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Surprise Rate Hike Heralds Start of Exit Strategy

Posted July. 10, 2010 09:47,   


The Bank of Korea in a surprise move Friday raised the key interest rate for the first time in nearly two years to 2.25 percent, signaling the start of the government’s exit strategy.

The hike will raise interest rates on loans and increase the financial burden on households and businesses. As the start of the government’s exit strategy, the lifting of the rate is expected to significantly affect the economy since additional hikes this year are likely.

The Monetary Policy Committee raised the rate a quarter of a percentage point at its monthly meeting, ending the country’s longest rate freeze at 16 months.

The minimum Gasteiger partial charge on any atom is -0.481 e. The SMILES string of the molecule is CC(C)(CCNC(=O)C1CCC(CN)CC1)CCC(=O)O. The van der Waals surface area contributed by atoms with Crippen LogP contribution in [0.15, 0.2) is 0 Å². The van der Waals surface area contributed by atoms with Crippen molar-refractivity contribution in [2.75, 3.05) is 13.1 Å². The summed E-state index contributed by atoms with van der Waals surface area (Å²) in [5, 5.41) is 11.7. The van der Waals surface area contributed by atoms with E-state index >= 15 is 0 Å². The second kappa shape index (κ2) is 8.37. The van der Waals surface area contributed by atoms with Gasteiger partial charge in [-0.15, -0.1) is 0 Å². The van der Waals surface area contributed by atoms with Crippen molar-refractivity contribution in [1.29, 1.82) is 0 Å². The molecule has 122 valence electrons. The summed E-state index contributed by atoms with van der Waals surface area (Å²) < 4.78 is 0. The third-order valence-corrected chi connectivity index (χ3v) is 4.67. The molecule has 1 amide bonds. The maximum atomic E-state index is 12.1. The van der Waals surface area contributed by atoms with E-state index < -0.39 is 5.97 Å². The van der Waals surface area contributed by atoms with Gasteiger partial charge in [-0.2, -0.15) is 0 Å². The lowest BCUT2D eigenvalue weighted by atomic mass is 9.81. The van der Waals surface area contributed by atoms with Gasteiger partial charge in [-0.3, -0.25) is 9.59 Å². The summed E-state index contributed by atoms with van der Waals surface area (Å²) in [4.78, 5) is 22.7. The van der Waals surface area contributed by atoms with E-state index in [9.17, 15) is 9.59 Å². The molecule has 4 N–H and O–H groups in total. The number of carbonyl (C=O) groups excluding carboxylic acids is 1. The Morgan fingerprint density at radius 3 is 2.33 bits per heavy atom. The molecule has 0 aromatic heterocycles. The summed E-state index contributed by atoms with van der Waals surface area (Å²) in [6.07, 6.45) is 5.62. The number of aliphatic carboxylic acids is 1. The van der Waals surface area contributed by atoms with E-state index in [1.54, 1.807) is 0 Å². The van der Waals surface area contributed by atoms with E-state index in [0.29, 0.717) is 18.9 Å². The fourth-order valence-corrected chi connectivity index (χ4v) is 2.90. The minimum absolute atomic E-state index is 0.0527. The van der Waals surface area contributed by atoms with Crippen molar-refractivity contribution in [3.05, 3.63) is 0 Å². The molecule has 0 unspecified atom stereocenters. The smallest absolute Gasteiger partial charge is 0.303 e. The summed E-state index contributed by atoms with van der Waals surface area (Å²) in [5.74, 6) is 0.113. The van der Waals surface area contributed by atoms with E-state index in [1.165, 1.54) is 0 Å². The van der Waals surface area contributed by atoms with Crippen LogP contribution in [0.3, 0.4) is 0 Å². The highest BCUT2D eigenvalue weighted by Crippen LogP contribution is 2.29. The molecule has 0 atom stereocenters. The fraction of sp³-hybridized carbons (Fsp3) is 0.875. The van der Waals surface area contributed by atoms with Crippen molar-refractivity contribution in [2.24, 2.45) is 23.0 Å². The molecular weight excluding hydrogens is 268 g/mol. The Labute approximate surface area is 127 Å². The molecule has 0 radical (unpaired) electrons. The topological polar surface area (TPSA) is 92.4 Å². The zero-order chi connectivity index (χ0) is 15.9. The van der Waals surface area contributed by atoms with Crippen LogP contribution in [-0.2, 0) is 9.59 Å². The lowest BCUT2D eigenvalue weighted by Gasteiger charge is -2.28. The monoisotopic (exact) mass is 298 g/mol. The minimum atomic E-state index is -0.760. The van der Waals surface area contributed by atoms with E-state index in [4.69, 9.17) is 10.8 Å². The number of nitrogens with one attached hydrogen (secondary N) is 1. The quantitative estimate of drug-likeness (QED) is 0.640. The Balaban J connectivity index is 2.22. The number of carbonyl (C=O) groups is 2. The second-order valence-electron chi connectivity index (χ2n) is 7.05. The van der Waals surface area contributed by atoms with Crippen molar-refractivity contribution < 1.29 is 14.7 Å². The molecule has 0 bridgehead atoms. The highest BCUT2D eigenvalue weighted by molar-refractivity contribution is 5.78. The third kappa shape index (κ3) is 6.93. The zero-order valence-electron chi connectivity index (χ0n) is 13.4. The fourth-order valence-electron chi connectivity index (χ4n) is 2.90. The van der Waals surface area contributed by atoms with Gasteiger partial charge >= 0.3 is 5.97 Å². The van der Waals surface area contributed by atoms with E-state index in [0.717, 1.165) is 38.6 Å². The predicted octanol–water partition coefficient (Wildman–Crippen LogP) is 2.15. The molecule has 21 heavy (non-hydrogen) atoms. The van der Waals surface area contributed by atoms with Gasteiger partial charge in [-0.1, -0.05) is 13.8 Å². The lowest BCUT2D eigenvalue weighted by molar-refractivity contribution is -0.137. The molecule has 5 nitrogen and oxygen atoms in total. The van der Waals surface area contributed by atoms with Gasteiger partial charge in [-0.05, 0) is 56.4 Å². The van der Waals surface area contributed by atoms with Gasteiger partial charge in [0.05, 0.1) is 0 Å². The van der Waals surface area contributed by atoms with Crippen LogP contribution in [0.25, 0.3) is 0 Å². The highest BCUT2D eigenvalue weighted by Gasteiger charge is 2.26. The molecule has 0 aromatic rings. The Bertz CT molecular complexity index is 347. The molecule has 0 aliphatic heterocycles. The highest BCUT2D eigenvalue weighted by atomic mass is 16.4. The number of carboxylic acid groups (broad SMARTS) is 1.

Bank of Korea Gov. Kim Choong-soo said, “With the economy expected to grow more than 7 percent in the first half of the year, consumer goods prices are likely to reach the 3-percent level and exceed that level next year,” adding, “Now is the opportune time to act.”

Financial experts had predicted that the earliest rate hike would come next month. Kim said, however, that the raising was inevitable to preemptively respond to inflationary pressure, which he said will further increase in the latter half of the year, implying additional hikes.

The benchmark stock index KOSPI rose 24.37 points (1.43 percent) to close at 1,723.01 Friday as foreign investors purchased domestic stocks en masse based on the prospect that the rate hike will have a limited impact on stocks.

With the hike seen as indicating confidence in economic recovery, the Korean won appreciated 13.3 points to close at 1,196 against the U.S. dollar.